1. Species of the dioecious South African plant genus Leucadendron vary strikingly in their degree of sexual dimorphism, with males of dimorphic species typically possessing more and thinner branches and smaller leaves than the corresponding females.
2. Many Leucadendron species are serotinous, with females of serotinous species maintaining seeds in transpiring cones for a number of years. Since cones must be kept alive, serotinous females presumably incur higher costs in terms of water loss than non-serotinous females and, particularly, males. Given that branching architecture is known to affect water conductance, with less resistance in less highly branched plants, we predicted a positive correlation between the degree of serotiny in a species and sexual dimorphism in branching.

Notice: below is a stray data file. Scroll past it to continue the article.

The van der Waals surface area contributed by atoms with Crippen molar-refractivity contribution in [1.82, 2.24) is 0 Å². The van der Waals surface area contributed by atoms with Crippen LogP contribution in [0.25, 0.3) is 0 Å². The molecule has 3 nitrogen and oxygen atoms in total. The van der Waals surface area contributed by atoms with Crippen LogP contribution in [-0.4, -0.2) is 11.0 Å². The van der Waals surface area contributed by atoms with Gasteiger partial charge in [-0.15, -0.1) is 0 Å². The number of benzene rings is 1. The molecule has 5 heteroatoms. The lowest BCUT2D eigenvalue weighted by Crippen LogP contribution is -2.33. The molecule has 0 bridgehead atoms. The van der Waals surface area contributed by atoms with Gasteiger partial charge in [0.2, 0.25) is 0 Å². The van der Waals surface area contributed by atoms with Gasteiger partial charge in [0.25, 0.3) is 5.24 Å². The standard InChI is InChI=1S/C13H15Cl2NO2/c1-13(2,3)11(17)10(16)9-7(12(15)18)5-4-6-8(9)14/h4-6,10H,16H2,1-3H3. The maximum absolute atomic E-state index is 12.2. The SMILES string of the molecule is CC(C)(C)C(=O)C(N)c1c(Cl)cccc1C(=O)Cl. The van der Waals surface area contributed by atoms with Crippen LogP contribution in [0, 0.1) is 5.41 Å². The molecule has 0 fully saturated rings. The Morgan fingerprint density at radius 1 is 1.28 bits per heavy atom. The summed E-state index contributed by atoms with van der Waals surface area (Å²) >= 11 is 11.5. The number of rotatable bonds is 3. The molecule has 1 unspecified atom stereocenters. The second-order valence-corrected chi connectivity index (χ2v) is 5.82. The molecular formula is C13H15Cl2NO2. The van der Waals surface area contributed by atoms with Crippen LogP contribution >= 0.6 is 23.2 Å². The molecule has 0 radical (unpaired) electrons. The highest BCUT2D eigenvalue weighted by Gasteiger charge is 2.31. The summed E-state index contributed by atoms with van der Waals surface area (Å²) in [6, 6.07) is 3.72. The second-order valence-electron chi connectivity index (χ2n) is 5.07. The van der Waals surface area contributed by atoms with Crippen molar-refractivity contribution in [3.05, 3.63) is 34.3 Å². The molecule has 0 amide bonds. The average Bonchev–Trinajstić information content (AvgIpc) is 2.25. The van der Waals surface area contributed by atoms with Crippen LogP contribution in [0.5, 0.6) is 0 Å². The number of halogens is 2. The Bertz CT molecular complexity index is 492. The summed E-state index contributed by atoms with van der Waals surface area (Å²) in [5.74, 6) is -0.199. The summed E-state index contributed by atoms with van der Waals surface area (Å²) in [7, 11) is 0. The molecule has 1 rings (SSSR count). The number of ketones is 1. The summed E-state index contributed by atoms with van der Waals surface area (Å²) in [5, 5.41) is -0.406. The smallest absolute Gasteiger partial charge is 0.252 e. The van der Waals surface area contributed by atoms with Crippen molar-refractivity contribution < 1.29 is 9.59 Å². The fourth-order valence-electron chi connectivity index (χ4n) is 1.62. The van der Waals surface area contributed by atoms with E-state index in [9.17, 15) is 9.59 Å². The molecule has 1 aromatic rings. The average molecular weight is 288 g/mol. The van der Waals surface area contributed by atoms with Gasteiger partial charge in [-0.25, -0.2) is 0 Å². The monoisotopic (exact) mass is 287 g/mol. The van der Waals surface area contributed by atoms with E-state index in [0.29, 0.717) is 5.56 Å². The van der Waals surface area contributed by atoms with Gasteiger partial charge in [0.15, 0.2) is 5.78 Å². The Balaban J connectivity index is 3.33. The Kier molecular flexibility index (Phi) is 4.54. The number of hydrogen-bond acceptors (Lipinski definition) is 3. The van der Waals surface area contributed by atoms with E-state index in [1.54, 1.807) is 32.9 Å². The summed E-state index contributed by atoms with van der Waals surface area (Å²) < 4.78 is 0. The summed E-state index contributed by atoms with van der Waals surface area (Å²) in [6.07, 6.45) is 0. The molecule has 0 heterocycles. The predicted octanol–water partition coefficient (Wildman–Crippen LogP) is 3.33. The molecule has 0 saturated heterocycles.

3. We tested the effect of serotiny and several other factors on the degree of sexual dimorphism in Leucadendron by conducting a comparative analysis of variation across 49 species using phylogenetic regression.
4. There was a strong positive association between the degree of serotiny and sexual dimorphism. This association is consistent with the idea that the costs of maintaining cones may select females to be less highly branched than males.
5. Synthesis. Serotiny is a strategy of maternal care that contributes to offspring survival after seed maturation. We found that, in Leucadendron, the evolution of increased serotiny corresponds with the evolution of more marked sexual dimorphism. This study exposes a hitherto unidentified association between sexual dimorphism and maternal care in plants and points to a possible additional reproductive burden carried by serotinous plants compared with those that release their seeds at maturity.